Right across from the CAC, the Ogden Museum of Southern Arts holds the most extensive collection of southern art in the country. Artists in the permanent collection include Richard Clague, John McCrady, Clementine Hunter, and Elemore Morgan Jr. Not only does this museum offer representative works from the region, the Ogden also holds concerts by up and coming musicians and interesting events for the community. The building and the space are beautiful, and the range of offerings makes this museum an integral part of the neighborhood.
On Andrew Higgins Drive between Camp Street and Magazine Street is the National World War II Museum, the top visited attraction in New Orleans (and #2 in the country). The WWII museum shares the story of the war through state-of-the-art multimedia exhibits, personal accounts, and memorabilia from the war that changed the world. With its own cafe, stage, and movie theater, it is an ideal place to learn about an important time in American history.
The best thing to do if you live in the Warehouse District is stroll. The lively streets are the perfect venue for visiting eclectic art galleries, cafes, and shops. One of the premiere events of the summer, White Linen Night invites art lovers to wear white and take over the streets. On the first Saturday of every month, the galleries of the Warehouse District open their doors to the public for self-guided tours of the arts district. Here’s a partial list of some of the intriguing places the Warehouse District has to offer:
The Warehouse District offers an array of national retail outlets and small, unique boutiques. So in addition to having a cozy conversation about perfume at Avery Fine Perfumery, you can also dip into the Outlet Collection at the River Walk to make a quick purchase at stores like Gap, American Eagle Outfitters, or the Loft Outlet. Here are a few additional shops:
You’ll find some of New Orleans’ most exciting restaurants in the Warehouse District. This neighborhood is ideal for having a meal at an award winning restaurant like Nina Compton’s Compere Lapin. It’s also pleasant to spend the evening having drinks and small bites at one of the many restaurants and bars here. This walkable neighborhood invites you to spend time exploring all of the cafes, bars, and restaurants it has to offer. Here are some of the restaurants in the Warehouse District:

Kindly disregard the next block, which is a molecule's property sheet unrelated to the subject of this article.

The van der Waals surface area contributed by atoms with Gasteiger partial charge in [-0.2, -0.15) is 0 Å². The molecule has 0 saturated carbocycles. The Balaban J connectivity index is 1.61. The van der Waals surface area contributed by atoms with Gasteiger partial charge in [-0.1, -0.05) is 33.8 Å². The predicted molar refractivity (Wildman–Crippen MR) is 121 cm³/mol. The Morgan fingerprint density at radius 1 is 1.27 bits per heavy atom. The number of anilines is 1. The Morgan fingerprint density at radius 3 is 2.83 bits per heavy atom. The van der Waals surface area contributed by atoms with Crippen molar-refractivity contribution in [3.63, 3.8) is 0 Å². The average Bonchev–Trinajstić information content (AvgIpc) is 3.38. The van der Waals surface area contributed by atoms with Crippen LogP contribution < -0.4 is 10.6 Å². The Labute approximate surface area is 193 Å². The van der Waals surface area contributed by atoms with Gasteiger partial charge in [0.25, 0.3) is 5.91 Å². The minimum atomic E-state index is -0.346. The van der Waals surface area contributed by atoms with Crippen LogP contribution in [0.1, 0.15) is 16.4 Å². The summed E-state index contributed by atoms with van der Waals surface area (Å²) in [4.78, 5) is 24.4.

On the east edge of the neighborhood is the Ernest N. Morial Convention Center. The 1.1 million square feet of contiguous exhibit space is the sixth largest convention facility in America, hosting conventions, trade shows, and events like the Food & Wine Experience.
The Warehouse District is home to a unique school: the International High School of New Orleans. This school has a bilingual education program and also enables students to earn an international baccalaureate degree.
The Warehouse District is a high energy hub of art, culture, and restaurants, designed for people interested in streamlined housing with maximal living. Young professionals or empty nesters choosing lofts and condominiums in this neighborhood have access to key parts of the city like the Garden District, the CBD, and the French Quarter. Contact us today to talk to our team for more about the most recent listings in the Warehouse District.